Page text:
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Cuenca News

Cuenca gasoline shortage ends, Moreno vetoes parts of economic bill, Quito taxi drivers threaten to strike, Road stops look for weapons and drugs

Moreno vetoes parts of new economic law

President Lenin Moreno has vetoed 66 provisions of Ecuador’s Law of Productive Development although he allowed most of the legislation to stand. The law was passed by the National Assembly on June 21. Moreno’s main objections were to “vague language” regarding the national debt limit and to what he considered excessive allowance of tax breaks to businesses. He opposed suspension of the 40 percent debt ceiling to GDP except in cases of national emergencies and added a national savings fund to be used when revenues from natural resource sales exceed budgeted projections. He also vetoed provisions granting an exoneration of unpaid taxes to some businesses as well grants of tax credits he considered unnecessary. According to Finance Minister Richard Martinez, the vetoes “improve the good work of the assembly.”

Cuenca gasoline supplies return to normal
A Monday afternoon gas line in Cuenca.

The waiting time for a fill-up of gasoline should return to normal today, Petroecuador officials say. Some Cuenca gas stations reported lines of 10 to 20 vehicles between Monday and Wednesday morning waiting for fill-ups. Petroecuador reported that a pump malfunction Sunday night on the Pascuales-Cuenca gasoline pipeline was the cause of the shortage. “The equipment has been repaired and the pipeline is functioning normally again,” an official said Wednesday morning. The gasoline pipeline, from Guayaquil to Cuenca, supplies gasoline for most of Ecuador’s southern mountain region.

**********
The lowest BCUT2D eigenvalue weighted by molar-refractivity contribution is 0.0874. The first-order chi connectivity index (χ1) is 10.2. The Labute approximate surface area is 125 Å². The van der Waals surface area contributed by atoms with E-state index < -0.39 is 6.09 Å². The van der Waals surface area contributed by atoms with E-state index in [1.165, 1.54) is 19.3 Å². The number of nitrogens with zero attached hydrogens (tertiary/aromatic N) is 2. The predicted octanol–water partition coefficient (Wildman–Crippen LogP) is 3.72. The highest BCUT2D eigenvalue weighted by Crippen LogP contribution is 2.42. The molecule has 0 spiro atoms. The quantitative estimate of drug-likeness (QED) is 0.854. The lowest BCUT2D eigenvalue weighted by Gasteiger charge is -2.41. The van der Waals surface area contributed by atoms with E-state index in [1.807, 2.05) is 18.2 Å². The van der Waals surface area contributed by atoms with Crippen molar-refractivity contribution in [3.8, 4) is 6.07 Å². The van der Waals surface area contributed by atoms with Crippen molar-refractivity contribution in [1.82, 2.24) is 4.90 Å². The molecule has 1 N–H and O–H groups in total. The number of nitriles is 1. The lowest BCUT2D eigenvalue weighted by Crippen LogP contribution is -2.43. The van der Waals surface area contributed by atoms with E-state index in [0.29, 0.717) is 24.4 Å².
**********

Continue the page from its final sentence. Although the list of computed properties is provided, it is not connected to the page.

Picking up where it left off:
Road patrols look for drugs and weapons

A joint operation by local and national police is conducting vehicle checks in Azuay Province with the aim of reducing crime. Personnel from the National Police, the Azuay Citizen Guard and civil traffic agents are searching for drugs, weapons, stolen property and other “objects of dubious origin.” Authorities are also verifying drivers licenses and cedulas, and conducting data base checks for criminal activity. The operation began Wednesday and will continue for an indefinite period of time, police say.

Quito taxi drivers protest government delays, Uber service

Thousands of Quito taxi drivers marched Tuesday and Wednesday protesting municipal delays in vehicle registration and a lack of enforcement of laws against unregistered taxi services. Taxi drivers say they may go on strike if their objections are not addressed. The Quito municipal council voted June 26 to suspend the registration of 8,693 taxis, saying that a top-to-bottom audit of the system was necessary. Taxi drivers claim that delay is affecting those who have fulfilled legal registration requirements and must wait for the audit to be completed. In addition, drivers claim the city is not doing enough to crack down on hundreds of illegal taxis operating in the city, including those of international on-line services such as Uber.